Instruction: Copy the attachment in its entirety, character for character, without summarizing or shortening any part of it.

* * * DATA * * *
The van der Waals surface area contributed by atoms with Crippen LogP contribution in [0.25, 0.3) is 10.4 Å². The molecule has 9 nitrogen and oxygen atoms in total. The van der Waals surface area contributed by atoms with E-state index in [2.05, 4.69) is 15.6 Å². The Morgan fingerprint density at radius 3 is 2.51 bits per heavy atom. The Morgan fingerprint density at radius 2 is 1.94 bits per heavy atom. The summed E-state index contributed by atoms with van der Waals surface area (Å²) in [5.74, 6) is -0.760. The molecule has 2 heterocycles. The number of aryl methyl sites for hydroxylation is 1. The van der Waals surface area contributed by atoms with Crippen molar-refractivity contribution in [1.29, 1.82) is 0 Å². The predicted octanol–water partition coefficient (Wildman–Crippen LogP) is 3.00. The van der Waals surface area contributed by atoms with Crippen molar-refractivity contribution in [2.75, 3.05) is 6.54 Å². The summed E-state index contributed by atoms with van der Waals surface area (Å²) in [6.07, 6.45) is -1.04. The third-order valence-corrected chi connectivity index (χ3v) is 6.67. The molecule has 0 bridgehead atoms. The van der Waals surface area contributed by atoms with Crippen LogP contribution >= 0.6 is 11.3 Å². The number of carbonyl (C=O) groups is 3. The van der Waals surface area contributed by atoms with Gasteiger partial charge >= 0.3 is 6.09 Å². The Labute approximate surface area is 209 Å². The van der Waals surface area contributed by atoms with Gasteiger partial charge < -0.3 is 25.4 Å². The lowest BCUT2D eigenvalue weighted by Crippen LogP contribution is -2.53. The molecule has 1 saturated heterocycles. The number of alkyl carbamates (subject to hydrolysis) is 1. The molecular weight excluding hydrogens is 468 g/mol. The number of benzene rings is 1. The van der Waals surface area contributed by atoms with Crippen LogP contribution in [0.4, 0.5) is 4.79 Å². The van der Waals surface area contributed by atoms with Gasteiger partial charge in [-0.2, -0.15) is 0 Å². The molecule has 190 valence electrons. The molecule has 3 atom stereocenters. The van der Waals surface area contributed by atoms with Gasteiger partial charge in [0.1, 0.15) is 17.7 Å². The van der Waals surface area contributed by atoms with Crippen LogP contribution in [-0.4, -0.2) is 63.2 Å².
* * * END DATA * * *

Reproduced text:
The van der Waals surface area contributed by atoms with Crippen LogP contribution in [0.25, 0.3) is 10.4 Å². The molecule has 9 nitrogen and oxygen atoms in total. The van der Waals surface area contributed by atoms with E-state index in [2.05, 4.69) is 15.6 Å². The Morgan fingerprint density at radius 3 is 2.51 bits per heavy atom. The Morgan fingerprint density at radius 2 is 1.94 bits per heavy atom. The summed E-state index contributed by atoms with van der Waals surface area (Å²) in [5.74, 6) is -0.760. The molecule has 2 heterocycles. The number of aryl methyl sites for hydroxylation is 1. The van der Waals surface area contributed by atoms with Crippen molar-refractivity contribution in [1.29, 1.82) is 0 Å². The predicted octanol–water partition coefficient (Wildman–Crippen LogP) is 3.00. The van der Waals surface area contributed by atoms with Crippen molar-refractivity contribution in [2.75, 3.05) is 6.54 Å². The summed E-state index contributed by atoms with van der Waals surface area (Å²) in [6.07, 6.45) is -1.04. The third-order valence-corrected chi connectivity index (χ3v) is 6.67. The molecule has 0 bridgehead atoms. The van der Waals surface area contributed by atoms with Crippen LogP contribution >= 0.6 is 11.3 Å². The number of carbonyl (C=O) groups is 3. The van der Waals surface area contributed by atoms with Gasteiger partial charge >= 0.3 is 6.09 Å². The Labute approximate surface area is 209 Å². The van der Waals surface area contributed by atoms with Gasteiger partial charge < -0.3 is 25.4 Å². The lowest BCUT2D eigenvalue weighted by Crippen LogP contribution is -2.53. The molecule has 1 saturated heterocycles. The number of alkyl carbamates (subject to hydrolysis) is 1. The molecular weight excluding hydrogens is 468 g/mol. The number of benzene rings is 1. The van der Waals surface area contributed by atoms with Crippen LogP contribution in [0.4, 0.5) is 4.79 Å². The van der Waals surface area contributed by atoms with Gasteiger partial charge in [-0.2, -0.15) is 0 Å². The molecule has 190 valence electrons. The molecule has 3 atom stereocenters. The van der Waals surface area contributed by atoms with Gasteiger partial charge in [0.1, 0.15) is 17.7 Å². The van der Waals surface area contributed by atoms with Crippen LogP contribution in [-0.4, -0.2) is 63.2 Å².